PhD Defense by Reginald Tran

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  • Date/Time:
    • Wednesday October 26, 2016
      3:00 pm - 5:00 pm
  • Location: Marcus Nanotechnology Building, Room 1116-1118
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Summary Sentence: A Microfluidics-based Paradigm for Clinical Lentivector Gene Transfer

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~~Reginald Tran
PhD Defense Presentation
Date: Wednesday, October 26, 2016
Time: 3:00 pm
Location: Marcus Nanotechnology Building, Room 1116-1118
Advisor: Wilbur Lam, MD, PhD (Emory University/Georgia Institute of Technology)
Committee Members:
J. Brandon Dixon, PhD (Georgia Institute of Technology)
Christopher B. Doering, PhD (Emory University)
Joseph M. Le Doux, PhD (Georgia Institute of Technology/Emory University)
Todd Sulchek, PhD (Georgia Institute of Technology)
Title: A Microfluidics-based Paradigm for Clinical Lentivector Gene Transfer
HIV-derived lentiviral vectors (LVs) have enormous potential to correct genetic disorders and improve T cell mediated cancer therapies. LVs are safer and more effective than other genetic engineering approaches but the expensive and low yield manufacturing process hampers their use. Lengthy ex vivo cell transduction protocols utilizing large quantities of LV are often required to achieve the desired clinical outcomes. Ongoing clinical trials routinely use an entire LV production run to dose a single patient. The goal of this work was to improve LV transduction by designing a microfluidic platform that could adapt to current cell transduction protocols. We hypothesized that utilizing a microfluidic, mass transport-mediated approach would overcome the diffusion limitations of existing transduction platforms, enabling enhanced LV gene transfer kinetics and efficiency. Using hematopoietic cell lines, primary human T cells, and primary murine hematopoietic stem and progenitor cells, we demonstrated that microfluidic transduction occurs up to 5-fold faster and requires as little as 1/20th of LV requirements observed in conventional clinical transduction protocols. Furthermore, in vivo application of microfluidics using hematopoietic stem and progenitor cells of C57BL/6J hemophilia A mice transduced with factor VIII-encoding LV and transplanted into hemophilic donors demonstrated that LV usage and transduction time is significantly reduced using our platform without negatively impacting cell engraftment or mouse survival. Overall, this work broadens the current understanding of LV transduction and provides an alternative method to enhance transduction that can be incorporated with other transduction enhancement strategies, which is an important step to achieving routine clinical implementation and globalization of gene therapy.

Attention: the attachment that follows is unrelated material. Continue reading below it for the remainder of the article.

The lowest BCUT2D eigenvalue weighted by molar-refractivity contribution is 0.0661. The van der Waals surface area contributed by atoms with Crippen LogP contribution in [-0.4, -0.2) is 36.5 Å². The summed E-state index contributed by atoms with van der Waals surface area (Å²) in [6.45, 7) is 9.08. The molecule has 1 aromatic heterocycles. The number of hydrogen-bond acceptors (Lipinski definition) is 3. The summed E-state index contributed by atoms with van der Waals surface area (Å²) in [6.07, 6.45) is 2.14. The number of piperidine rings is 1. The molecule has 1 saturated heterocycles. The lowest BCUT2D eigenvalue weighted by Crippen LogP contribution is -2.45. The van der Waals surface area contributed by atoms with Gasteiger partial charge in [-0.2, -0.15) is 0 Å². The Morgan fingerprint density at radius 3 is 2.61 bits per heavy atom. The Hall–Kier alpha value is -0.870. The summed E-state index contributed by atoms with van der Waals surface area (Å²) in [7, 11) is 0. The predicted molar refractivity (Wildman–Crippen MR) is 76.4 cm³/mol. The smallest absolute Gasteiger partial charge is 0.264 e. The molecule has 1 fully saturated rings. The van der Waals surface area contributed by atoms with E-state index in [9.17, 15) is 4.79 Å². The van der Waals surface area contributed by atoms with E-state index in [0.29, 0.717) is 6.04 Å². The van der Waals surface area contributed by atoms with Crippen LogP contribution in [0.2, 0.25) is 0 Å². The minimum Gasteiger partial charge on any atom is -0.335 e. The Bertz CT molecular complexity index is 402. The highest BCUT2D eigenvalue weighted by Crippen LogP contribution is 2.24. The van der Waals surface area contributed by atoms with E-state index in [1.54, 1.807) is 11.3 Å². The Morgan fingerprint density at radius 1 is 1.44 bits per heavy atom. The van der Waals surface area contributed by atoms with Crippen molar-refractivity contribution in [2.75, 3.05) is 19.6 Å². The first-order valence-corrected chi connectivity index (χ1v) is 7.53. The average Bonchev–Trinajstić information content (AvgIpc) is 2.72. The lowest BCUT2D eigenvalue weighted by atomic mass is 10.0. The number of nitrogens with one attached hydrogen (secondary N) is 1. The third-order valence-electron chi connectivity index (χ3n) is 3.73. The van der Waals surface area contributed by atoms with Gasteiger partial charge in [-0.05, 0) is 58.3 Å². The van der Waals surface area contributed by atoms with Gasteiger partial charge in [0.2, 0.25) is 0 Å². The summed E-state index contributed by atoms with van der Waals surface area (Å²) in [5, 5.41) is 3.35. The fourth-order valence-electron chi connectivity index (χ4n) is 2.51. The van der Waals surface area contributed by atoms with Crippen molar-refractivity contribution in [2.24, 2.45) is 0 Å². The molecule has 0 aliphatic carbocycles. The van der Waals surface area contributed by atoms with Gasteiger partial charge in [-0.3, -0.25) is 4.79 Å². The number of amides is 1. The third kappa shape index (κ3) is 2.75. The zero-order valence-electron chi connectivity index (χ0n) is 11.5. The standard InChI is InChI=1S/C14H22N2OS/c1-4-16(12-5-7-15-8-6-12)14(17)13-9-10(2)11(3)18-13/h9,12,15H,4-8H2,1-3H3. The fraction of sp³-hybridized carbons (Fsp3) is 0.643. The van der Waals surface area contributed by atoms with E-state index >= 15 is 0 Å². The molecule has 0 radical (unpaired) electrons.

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Phd Defense
  • Created By: Tatianna Richardson
  • Workflow Status: Published
  • Created On: Oct 12, 2016 - 2:52pm
  • Last Updated: Oct 12, 2016 - 2:52pm